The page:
Mixed income housing (MIH)

Trillo, C ORCID: https://orcid.org/0000-0002-5961-0706 2019, 'Mixed income housing (MIH)' , in: Sustainable Cities and Communities , Springer.

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Abstract

Mixed Income Housing (MIH) is the outcome of a deliberate effort to build a mixed-income development, usually including a variety of housing typologies, sometime combined with the goal of creating a mixed-tenure development. International consensus on a more specific definition of MIH does not exist; instead, multiple expressions can be equally used, with similar meaning. The expression MIH is mainly used within the USA context where it is sometime replaced by mixed-income neighborhood. In Europe, MIH tend to fall within initiatives on (sustainable) urban regeneration, neighborhood restructuring, urban renewal, while the UK legislation often refers to “pepper-potting” with respect to different tenures in the same neighborhood aimed to achieve MIH. Non-English-speaking countries tend to use different terms. The MIH policies are challenged by a specific connotation, i.e., in the United States it is the combination between urban poverty and black or Latinos ghettoes; hence, spatial segregation is combined with racial considerations which are less present in other countries, except for South Africa. In the USA, desegregation in public housing estates became a legal obligation following the famous 1969 Gautreaux case, because of the application of the 1964 Civil Rights Act prohibiting racial discrimination in federally funded activities.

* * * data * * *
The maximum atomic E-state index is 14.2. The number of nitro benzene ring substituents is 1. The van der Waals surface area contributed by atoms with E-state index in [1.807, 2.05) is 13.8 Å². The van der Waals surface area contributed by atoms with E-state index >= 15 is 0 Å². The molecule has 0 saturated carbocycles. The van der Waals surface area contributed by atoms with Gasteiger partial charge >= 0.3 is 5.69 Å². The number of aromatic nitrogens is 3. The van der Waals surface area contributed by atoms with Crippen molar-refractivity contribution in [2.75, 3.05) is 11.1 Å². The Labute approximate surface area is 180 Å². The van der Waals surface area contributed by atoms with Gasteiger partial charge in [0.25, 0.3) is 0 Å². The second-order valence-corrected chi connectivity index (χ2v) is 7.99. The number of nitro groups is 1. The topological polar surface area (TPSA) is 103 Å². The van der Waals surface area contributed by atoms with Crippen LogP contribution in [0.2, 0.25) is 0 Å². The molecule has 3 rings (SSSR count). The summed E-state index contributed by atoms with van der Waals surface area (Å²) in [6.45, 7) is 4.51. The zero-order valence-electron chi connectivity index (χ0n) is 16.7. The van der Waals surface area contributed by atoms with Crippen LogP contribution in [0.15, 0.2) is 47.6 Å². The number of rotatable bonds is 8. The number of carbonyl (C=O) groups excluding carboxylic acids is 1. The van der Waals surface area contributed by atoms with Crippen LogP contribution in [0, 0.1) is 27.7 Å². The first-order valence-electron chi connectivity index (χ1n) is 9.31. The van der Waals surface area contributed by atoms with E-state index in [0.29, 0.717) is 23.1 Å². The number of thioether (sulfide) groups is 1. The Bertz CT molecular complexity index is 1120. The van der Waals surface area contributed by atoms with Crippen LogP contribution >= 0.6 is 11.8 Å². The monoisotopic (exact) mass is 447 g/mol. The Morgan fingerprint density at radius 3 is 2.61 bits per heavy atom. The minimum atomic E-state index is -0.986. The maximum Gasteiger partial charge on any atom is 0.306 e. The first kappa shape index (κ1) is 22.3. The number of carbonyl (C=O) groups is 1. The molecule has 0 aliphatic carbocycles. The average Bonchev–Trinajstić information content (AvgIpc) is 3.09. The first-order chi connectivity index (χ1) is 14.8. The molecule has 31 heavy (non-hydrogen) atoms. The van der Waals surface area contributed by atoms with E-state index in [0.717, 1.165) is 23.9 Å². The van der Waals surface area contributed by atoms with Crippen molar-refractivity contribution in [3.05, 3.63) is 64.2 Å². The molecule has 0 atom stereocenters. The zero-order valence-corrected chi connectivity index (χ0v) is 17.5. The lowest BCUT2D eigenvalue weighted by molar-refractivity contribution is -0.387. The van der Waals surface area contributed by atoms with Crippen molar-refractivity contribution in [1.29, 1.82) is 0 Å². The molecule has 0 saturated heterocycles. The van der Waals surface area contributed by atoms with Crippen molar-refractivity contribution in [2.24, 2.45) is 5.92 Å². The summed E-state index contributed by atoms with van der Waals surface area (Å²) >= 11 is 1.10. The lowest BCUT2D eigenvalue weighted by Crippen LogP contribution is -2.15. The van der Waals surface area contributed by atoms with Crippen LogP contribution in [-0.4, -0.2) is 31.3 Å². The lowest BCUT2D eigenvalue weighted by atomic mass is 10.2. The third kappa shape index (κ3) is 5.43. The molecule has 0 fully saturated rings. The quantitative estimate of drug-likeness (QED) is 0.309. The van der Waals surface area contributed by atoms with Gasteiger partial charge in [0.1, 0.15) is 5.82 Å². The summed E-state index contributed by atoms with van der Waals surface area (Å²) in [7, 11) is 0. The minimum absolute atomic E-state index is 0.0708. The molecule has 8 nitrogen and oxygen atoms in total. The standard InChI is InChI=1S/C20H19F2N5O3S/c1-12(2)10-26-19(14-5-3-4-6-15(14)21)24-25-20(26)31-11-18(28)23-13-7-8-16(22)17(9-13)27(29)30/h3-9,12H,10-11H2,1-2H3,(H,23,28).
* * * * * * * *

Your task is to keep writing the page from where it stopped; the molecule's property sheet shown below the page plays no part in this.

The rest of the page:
Item Type: Book Section
Editors: Filho, WL, Azul, AM, Brandli, L, Özuyar, PG and Wall, T
Schools: Schools > School of the Built Environment > Centre for Urban Processes, Resilient Infrastructures & Sustainable Environments (UPRISE)
Journal or Publication Title: Leal Filho W., Azul A., Brandli L., Özuyar P., Wall T. (eds) Sustainable Cities and Communities. Encyclopedia of the UN Sustainable Development Goals.
Publisher: Springer
ISBN: 9783319710617
Related URLs:
Depositing User: Dr Claudia Trillo
Date Deposited: 11 Jun 2019 09:46
Last Modified: 11 Jun 2019 09:46
URI: http://usir.salford.ac.uk/id/eprint/51521

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